The virus resides in its ganglia in trigeminal herpes and when reactivated spreads from the ganglia along the sensory nerve to the specific area of distribution of its three branches. In zoster ophthalmicus vesicles usually involve the eye, its adnexae and the skin of the forehead. Maxillary and mandibular nerve involvement occurs rarely and may cause vesicles over the face. Corneal involvement with zoster ophthalmicus is common and it occurs due to affection of the nasociliary, a branch of the ophthalmic nerve but its involvement in maxillary zoster is uncommon. Protean manifestations of zoster ophthalmicus keratitis include, in decreasing order of frequency, punctate keratopathy, pseudodendritis, anterior stromal infiltrate, keratouveitis, neurotrophic keratitis, exposure keratitis, disciform keratitis, peripheral ulcerative keratitis and sclero keratitis.[3] These lesions might be infectious, immune response to soluble viral antigen or both. In our patient the rashes appeared only in the area of maxillary nerve distribution (sparing the ophthalmic nerve area) with anterior stromal infiltration of cornea which led to the clinical diagnosis of maxillary zoster with corneal involvement.

It is very unusual for zoster to involve maxillary or mandibular without ophthalmic division but occasional reports have appeared describing zoster affecting these branches but sparing the ophthalmic division.[5]

In the present case the corneal involvement can be attributed to the following factors.

Zoster virus traverses by direct neuronal connection and / or by direct spread through the tissue to other nerves, is able to cause a wide variety in severity of disease.[4] There are established rami communications[6] between nasal branches of maxillary with external nasal branches of the anterior ethmoidal nerve branch of nasociliary (ophthalmic nerve). These neuronal connections may explain the involvement of cornea with isolated maxillary zoster.

It is unusual for zoster to spare the ophthalmic division.[5] The maxillary zoster may some times precede ophthalmic zoster,[7] and zoster ophthalmicus may occur without skin rashes, involving only the cornea or iris (zoster sine herpete).[4] In the present case the maxillary might have also preceded an ophthalmic zoster but in zoster sine herpete form.

Occasionally the lacrimal nerve is absent and is replaced by the zygomaticotemporal branch of maxillary nerve, sometimes conversely.[6] In this case there could be a possibility of mal innervation of cornea with a branch of the maxillary nerve.

Varicella zoster and herpes zoster are two distinct clinical diseases caused by organisms which are identical, antigenically and on a molecular biologic level.[4] In varicella infection direct corneal involvement is a rarity (viremia), but the limbal vesicle may indirectly implicate the cornea to manifest as marginal infiltration (which is also rare).[7] Similarly in this case there may be the possibility of secondary corneal involvement from the limbal phylectenular lesion.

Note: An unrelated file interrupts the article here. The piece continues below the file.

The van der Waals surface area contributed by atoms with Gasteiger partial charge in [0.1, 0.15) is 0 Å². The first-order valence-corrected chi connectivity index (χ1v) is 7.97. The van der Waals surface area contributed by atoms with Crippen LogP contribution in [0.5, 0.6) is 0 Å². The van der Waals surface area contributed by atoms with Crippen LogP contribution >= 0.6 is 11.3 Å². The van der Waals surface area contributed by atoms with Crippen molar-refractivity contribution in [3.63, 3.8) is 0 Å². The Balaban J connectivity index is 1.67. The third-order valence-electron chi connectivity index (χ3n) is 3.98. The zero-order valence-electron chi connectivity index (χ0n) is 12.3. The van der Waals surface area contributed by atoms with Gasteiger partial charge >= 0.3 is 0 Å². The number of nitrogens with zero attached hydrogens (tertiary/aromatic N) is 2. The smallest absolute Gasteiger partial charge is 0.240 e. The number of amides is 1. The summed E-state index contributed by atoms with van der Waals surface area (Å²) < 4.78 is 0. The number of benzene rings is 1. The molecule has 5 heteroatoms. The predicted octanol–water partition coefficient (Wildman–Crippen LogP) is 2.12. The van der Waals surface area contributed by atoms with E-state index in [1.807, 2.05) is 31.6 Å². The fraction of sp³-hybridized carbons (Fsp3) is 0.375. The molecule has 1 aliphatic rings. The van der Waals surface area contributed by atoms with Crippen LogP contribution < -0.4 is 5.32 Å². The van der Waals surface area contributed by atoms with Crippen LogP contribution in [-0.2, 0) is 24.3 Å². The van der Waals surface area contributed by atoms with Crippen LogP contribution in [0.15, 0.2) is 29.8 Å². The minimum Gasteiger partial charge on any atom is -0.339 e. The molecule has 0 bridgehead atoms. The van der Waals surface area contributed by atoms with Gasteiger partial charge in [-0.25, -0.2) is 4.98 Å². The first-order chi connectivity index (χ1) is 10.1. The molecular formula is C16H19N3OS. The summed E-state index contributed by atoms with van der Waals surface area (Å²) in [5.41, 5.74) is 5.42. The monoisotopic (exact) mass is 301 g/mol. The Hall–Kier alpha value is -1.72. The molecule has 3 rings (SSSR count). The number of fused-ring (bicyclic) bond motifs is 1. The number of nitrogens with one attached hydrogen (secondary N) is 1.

References Top

1.
Vastine D. Infection of the ocular adnexa and cornea. In: peyman GA, Sanders DR, Goldberg MF, editors. Principles and Practice of Ophthalmology . Philadelphia : W.B. Saunders, 1987. Vol. 1; p 331.  Back to cited text no. 1
    
2.
Chern KC, Hwang DG. Herpetic uveitis. In: Yanoff M, Duker JS editors. Ophthalmology . Philadelphia : Mosby, 1999. P 10:6.1.  Back to cited text no. 2
    
3.
McLeod SD. Viral keratitis. In : Yanoff M, Duker JS, editors. Ophthalmology . Philadelphia: Mosby, 1999. pp 5.9.5-6.  Back to cited text no. 3
    
4.
Albert DM, Jakobiec FA, editors. Principles and Practice of Ophthalmology . 2nd ed. Philadelphia : W.B.Saunders, 200. Vol.2; pp 864-869.  Back to cited text no. 4
    
5.
Jarrett WH. Horner's syndrome with geniculate zoster: Occuring in association with trigeminal herpes in which the ophthalmic division was spared. Am J Ophthalmol 1967;63: 326-30.  Back to cited text no. 5
[PUBMED]    
6.
Berry MM, Standring SM, Bannister LH. Nervous system-cranial nerves. In :late Williams PL, chairman of the editorial board. Gray's Anatomy . 38th ed. London : Churchill Livingstone ELBS, 1995. pp 1233-35.  Back to cited text no. 6
    
7.
Duke-Elder S, editor. System of Ophthalmology . St. Louis : CV Mosby, 1965.Vol.VIII, Part 1; pp 338-341.  Back to cited text no. 7
    


    Figures

  [Figure - 1], [Figure - 2], [Figure - 3]


This article has been cited by
1 Herpes zoster of the trigeminal nerve following microvascular decompression
Simms, H.N., Dunn, L.T.
British Journal of Neurosurgery. 2006; 20(6): 423-426
[Pubmed]